The embryos of many organisms exhibit global changes as they transit from early rapid cycles, which serve to increase cell number, to the initial events of morphogenesis at a stage called the Mid Blastula Transition, or MBT [59]. Changes in DNA replication accompany this embryonic progression [10, 8, 7]. The preblastoderm mitotic cycles in Drosophila embryos (cycles 2 through 9) are about 8.6 min long. In these preblastoderm cycles, nuclei are large, chromatin is substantially dispersed, and numerous origins initiate replication in near synchrony to duplicate the genome within a 3.4 min S phase [10]. The mitoses occur in synchrony without cytokinesis and the nuclei undergo precisely choreographed movements in the syncytial cytoplasm. The rapid cycles gradually begin to slow as the nuclei reach the cortex to form the blastoderm in late cycle 9. After slight changes during four gradually slowing cycles, cycle 14 changes abruptly in character and length (Figure 1A). S phase lasts 50 min, more than ten-fold longer than the early S phases. Coincident with this S phase prolongation, the embryo activates zygotic transcription, destroys many maternal mRNA’s, invests the previously syncytial nuclei in cellularization membranes, and initiates morphogenesis. The cell cycle, which previously was driven by maternally provided gene products, first comes to rely on zygotic gene expression. The loss of maternally provided mitotic activator Cdc25 prevents immediate progress to mitosis and so creates a G2 phase [11, 12]. Triggering mitosis from this G2 quiescence is spatially controlled by the time of transcription of Cdc25string [13, 11, 14]. The abrupt onset of these events in cycle 14 marks the MBT of the Drosophila embryo.

Figure 1
Contributions to S phase Length

From embryo to adult, two modifications of replication prolong S phase about 200 fold (Figure 1B) [10]; first, origin frequency is reduced thereby increasing the length of DNA replicated by each fork; and second, different regions of the genome start to replicate at different times within S phase spreading the task out over a longer time. While stalling or slowing of replication forks could also contribute to S phase duration, no systematic change in these parameters has been observed between early embryos and somatic cycles [10]. Although the relative contributions of replication fork spacing and late replication to changes in embryonic S phase duration are unknown, focal incorporation of BrdU late in S phase 14 implicated late replication in S phase prolongation [14].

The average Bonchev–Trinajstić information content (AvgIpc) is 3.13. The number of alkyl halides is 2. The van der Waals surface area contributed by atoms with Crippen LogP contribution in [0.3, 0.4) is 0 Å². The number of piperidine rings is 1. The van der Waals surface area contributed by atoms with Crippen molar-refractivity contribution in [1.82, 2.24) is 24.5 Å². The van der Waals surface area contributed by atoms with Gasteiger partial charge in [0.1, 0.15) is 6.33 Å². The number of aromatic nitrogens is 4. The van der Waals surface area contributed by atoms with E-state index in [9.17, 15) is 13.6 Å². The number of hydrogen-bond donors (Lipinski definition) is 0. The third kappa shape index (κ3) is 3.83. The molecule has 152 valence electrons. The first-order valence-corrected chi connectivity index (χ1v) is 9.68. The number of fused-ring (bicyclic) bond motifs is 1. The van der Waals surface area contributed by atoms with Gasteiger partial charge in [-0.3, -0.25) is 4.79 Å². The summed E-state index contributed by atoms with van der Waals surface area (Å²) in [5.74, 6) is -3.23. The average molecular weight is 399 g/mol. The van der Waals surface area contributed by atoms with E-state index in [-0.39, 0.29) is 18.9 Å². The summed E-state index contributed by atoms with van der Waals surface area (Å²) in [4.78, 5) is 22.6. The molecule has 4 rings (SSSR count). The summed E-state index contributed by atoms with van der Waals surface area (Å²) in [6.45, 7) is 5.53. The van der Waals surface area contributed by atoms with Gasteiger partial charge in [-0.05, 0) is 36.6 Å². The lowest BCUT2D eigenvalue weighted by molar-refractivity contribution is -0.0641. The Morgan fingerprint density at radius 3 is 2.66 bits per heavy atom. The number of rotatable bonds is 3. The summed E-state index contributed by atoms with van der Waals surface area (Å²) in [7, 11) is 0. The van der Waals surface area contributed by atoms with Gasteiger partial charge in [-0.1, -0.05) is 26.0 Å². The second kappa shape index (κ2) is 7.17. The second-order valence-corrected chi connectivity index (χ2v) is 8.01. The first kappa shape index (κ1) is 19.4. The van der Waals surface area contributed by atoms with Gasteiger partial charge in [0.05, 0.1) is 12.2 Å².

The different satellite sequences of Drosophila constitute about 30% of the genome [15] ( We have focused our analyses on predominant classes of satellite sequence. The satellite sequences take on attributes of heterochromatin during development. Even prior to cycle 10, we find that satellite sequences are localized in foci of selectively compacted chromatin. At blastoderm formation, the sequences throughout the genome replicate toward the end of S phase implying synchronous completion of replication of all regions of the genome. The last replicating sequences in the latter blastoderm cycles are confined to restricted spots that include satellite sequences. The MBT and cycle 14 are associated with a dramatic prolongation of S phase and the emergence of sequential replication of a series of satellite sequences in a “late replication program”. Each satellite sequence has a distinct schedule of late replication within S phase. Onset of late replication in cycle 14 is prevented by introduction of the RNA polymerase inhibitor α-amanitin late in cycle 13, suggesting that the transition requires an active process and cannot be attributed to simple titration of maternal replication factors. Dramatic recruitment of HP1 to foci of satellite sequences does not occur until after replication in cycle 14. We conclude that emergence of late replication is responsible for the early embryonic slowing of S phase and that the different properties of heterochromatin are introduced at a series of distinct transitions during development.


Emerging features of heterochromatin in syncytial blastoderm nuclei